What you should do is connect the Smartphone to the adapter via a standard 3.5mm aux cable, and then plug the adapter into the cassette player. Next, just choose a track on the phone and the car’s stereo will play it back. On average, a cassette adapter can be yours for 5-10 US dollars – a pretty reasonable investment for the owner of an older car. Keep in mind, however, that the latest iPhones don’t have a 3.5mm port.
The Aux Port
I just mentioned that the aux cable can help you connect a contemporary device to a decades-old car. Now, if you’re driving a relatively newer vehicle, it will most definitely have a built-in 3.5mm auxiliary jack (sometimes, it can be a pair of ports). What that means is pretty much all Android gadgets and the older iPhones (everything that was released before iPhone 7) can be connected directly through that interface.
You’ll find the aux jack on the head unit, or somewhere beneath it, on the dashboard. Along with the USB port, aux jacks sound pretty great and don’t affect the audio quality in any way.
So, we started with the most advanced option (the Android and Apple apps), then switched from the USB port and aux jack to the really old and low-fi cassette adapter. Now let’s go back a bit and talk about Bluetooth more. Bluetooth Audio is a very flexible and user-friendly interface. It doesn’t require the phone or the car to support any fancy platforms; you won’t need that 3.5mm cable either. Just pair the phone with the car’s computer, and that’s it.
If you’re driving a feature-packed vehicle, it will allow controlling the media and will display song information, among other things. One of the best things about Bluetooth Audio – once you’ve established a connection, the phone (or any other mobile device) will automatically link up whenever you get into the car. Hands-free calling is an option with this interface as well, by the way. The only downside: if the connection is bad, so will be the audio quality.
Bluetooth FM Transmitters
How do you connect music from your phone to play on the car radio if it doesn’t support Bluetooth and you don’t like how the cassette player sounds? There is a pretty interesting solution to this! Have you ever heard about Bluetooth FM adapters slash transmitters? As long as your vehicle has a cigarette lighter socket and a built-in FM radio, we’re in business. The transmitter won’t cost you a pretty penny: $15-20 is the average price on the market right now.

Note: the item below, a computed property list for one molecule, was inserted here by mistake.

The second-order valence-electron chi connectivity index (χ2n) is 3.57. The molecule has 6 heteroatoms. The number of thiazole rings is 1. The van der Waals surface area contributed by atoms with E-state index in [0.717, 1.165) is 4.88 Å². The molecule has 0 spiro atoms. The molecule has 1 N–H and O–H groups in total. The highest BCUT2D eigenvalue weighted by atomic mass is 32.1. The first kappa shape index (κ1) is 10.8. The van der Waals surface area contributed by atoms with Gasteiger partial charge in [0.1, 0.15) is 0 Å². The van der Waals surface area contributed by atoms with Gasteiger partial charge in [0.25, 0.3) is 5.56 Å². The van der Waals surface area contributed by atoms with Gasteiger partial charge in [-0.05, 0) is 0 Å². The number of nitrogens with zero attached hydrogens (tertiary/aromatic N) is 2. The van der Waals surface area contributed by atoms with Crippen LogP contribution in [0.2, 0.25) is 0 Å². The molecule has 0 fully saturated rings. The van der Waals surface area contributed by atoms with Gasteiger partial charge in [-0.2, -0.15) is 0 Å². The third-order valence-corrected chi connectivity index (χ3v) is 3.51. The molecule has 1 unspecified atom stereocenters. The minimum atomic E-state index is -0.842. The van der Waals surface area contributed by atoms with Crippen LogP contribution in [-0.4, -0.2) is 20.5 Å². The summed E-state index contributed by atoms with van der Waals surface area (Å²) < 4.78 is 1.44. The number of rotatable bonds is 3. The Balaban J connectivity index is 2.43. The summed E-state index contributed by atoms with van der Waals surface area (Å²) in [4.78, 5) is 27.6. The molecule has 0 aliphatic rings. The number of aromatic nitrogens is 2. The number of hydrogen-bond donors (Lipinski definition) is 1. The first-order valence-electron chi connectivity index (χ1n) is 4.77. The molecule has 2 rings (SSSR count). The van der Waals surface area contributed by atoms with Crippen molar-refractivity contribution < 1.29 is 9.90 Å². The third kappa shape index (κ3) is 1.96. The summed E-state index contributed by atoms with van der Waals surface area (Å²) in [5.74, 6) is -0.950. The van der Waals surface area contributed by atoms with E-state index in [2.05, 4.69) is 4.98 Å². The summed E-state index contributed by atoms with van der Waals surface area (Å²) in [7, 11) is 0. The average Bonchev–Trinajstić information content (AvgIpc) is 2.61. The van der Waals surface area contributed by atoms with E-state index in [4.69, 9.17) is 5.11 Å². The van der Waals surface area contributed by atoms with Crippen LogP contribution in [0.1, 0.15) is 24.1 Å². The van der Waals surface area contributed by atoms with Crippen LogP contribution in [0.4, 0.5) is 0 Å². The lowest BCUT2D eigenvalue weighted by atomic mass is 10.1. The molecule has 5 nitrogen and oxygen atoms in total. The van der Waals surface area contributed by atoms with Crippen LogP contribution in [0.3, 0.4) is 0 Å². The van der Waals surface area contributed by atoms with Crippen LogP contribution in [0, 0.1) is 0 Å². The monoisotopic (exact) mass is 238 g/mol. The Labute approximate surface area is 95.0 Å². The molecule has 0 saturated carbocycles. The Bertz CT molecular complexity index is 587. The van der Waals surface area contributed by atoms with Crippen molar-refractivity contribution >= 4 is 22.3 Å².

Here’s how it works: you plug the transmitter into the cigarette socket (AKA the power port) and access the phone through the Bluetooth interface. Next, you’ll need to find a free FM station and play the Smartphone’s music through it. The audio will be coming from the car’s stereo, of course. I know this sounds like a lot of work, but it actually isn’t. Most transmitters set everything up automatically.
Alright, there you have it – the best ways to play music from a phone through your car’s radio. As we learned today, you can do this in different ways. The one thing that they all have in common – it will take you less than a minute to establish a connection and start enjoying your tunes. You won’t have to do any DIY stuff like re-routing the car computer’s cables.
So, go over the review once again if you’re still not sure which option suits you best. If both your car and the Smartphone support full integration via CarPlay/Auto, go with that. If not, the USB port and the aux jack will always be happy to lend a helping hand. Or, choose any of the other options, like a Bluetooth transmitter. It’s all up to you!